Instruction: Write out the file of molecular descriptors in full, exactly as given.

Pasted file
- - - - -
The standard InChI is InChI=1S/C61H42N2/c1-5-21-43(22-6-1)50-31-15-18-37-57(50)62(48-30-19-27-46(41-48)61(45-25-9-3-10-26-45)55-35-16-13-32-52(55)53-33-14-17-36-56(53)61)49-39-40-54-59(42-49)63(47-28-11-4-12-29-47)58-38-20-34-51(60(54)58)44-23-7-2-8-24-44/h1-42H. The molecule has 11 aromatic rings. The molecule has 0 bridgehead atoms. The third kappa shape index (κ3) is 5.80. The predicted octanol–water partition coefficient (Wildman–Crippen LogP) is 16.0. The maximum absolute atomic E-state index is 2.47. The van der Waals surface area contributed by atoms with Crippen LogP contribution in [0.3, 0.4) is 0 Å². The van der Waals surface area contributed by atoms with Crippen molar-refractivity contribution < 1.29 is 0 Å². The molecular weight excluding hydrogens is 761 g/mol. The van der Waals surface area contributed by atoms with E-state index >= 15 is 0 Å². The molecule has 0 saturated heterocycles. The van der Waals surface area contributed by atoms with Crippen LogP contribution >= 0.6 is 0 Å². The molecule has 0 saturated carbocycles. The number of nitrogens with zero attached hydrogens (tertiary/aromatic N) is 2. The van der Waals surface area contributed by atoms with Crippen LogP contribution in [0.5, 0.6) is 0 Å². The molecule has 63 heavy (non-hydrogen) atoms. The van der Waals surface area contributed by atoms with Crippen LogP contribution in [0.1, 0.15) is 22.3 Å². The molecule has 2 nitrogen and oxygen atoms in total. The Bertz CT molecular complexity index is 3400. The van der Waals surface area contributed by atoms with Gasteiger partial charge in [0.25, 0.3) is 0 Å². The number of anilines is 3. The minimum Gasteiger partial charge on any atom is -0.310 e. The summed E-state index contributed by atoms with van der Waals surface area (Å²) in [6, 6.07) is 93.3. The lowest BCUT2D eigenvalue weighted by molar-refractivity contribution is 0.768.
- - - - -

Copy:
The standard InChI is InChI=1S/C61H42N2/c1-5-21-43(22-6-1)50-31-15-18-37-57(50)62(48-30-19-27-46(41-48)61(45-25-9-3-10-26-45)55-35-16-13-32-52(55)53-33-14-17-36-56(53)61)49-39-40-54-59(42-49)63(47-28-11-4-12-29-47)58-38-20-34-51(60(54)58)44-23-7-2-8-24-44/h1-42H. The molecule has 11 aromatic rings. The molecule has 0 bridgehead atoms. The third kappa shape index (κ3) is 5.80. The predicted octanol–water partition coefficient (Wildman–Crippen LogP) is 16.0. The maximum absolute atomic E-state index is 2.47. The van der Waals surface area contributed by atoms with Crippen LogP contribution in [0.3, 0.4) is 0 Å². The van der Waals surface area contributed by atoms with Crippen molar-refractivity contribution < 1.29 is 0 Å². The molecular weight excluding hydrogens is 761 g/mol. The van der Waals surface area contributed by atoms with E-state index >= 15 is 0 Å². The molecule has 0 saturated heterocycles. The van der Waals surface area contributed by atoms with Crippen LogP contribution >= 0.6 is 0 Å². The molecule has 0 saturated carbocycles. The number of nitrogens with zero attached hydrogens (tertiary/aromatic N) is 2. The van der Waals surface area contributed by atoms with Crippen LogP contribution in [0.5, 0.6) is 0 Å². The molecule has 63 heavy (non-hydrogen) atoms. The van der Waals surface area contributed by atoms with Crippen LogP contribution in [0.1, 0.15) is 22.3 Å². The molecule has 2 nitrogen and oxygen atoms in total. The Bertz CT molecular complexity index is 3400. The van der Waals surface area contributed by atoms with Gasteiger partial charge in [0.25, 0.3) is 0 Å². The number of anilines is 3. The minimum Gasteiger partial charge on any atom is -0.310 e. The summed E-state index contributed by atoms with van der Waals surface area (Å²) in [6, 6.07) is 93.3. The lowest BCUT2D eigenvalue weighted by molar-refractivity contribution is 0.768.